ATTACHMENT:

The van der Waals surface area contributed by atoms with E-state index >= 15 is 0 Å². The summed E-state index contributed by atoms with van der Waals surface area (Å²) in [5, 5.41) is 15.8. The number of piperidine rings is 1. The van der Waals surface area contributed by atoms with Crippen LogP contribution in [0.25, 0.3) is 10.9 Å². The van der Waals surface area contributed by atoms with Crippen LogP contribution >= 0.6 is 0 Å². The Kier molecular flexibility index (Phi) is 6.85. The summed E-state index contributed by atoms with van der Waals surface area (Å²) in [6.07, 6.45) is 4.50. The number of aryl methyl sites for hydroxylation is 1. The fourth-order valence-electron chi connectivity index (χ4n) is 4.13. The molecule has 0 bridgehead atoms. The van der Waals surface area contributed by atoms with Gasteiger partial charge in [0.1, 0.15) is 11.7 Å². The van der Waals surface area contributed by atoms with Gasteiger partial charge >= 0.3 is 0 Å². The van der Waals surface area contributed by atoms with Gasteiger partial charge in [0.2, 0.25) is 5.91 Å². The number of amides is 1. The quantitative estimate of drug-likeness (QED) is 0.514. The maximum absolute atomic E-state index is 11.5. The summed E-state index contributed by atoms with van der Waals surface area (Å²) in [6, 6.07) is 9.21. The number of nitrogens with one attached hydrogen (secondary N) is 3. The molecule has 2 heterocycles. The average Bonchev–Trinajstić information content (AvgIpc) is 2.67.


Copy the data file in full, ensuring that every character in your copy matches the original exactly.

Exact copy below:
The van der Waals surface area contributed by atoms with E-state index >= 15 is 0 Å². The summed E-state index contributed by atoms with van der Waals surface area (Å²) in [5, 5.41) is 15.8. The number of piperidine rings is 1. The van der Waals surface area contributed by atoms with Crippen LogP contribution in [0.25, 0.3) is 10.9 Å². The van der Waals surface area contributed by atoms with Crippen LogP contribution >= 0.6 is 0 Å². The Kier molecular flexibility index (Phi) is 6.85. The summed E-state index contributed by atoms with van der Waals surface area (Å²) in [6.07, 6.45) is 4.50. The number of aryl methyl sites for hydroxylation is 1. The fourth-order valence-electron chi connectivity index (χ4n) is 4.13. The molecule has 0 bridgehead atoms. The van der Waals surface area contributed by atoms with Gasteiger partial charge in [0.1, 0.15) is 11.7 Å². The van der Waals surface area contributed by atoms with Gasteiger partial charge >= 0.3 is 0 Å². The van der Waals surface area contributed by atoms with Gasteiger partial charge in [0.2, 0.25) is 5.91 Å². The number of amides is 1. The quantitative estimate of drug-likeness (QED) is 0.514. The maximum absolute atomic E-state index is 11.5. The summed E-state index contributed by atoms with van der Waals surface area (Å²) in [6, 6.07) is 9.21. The number of nitrogens with one attached hydrogen (secondary N) is 3. The molecule has 2 heterocycles. The average Bonchev–Trinajstić information content (AvgIpc) is 2.67.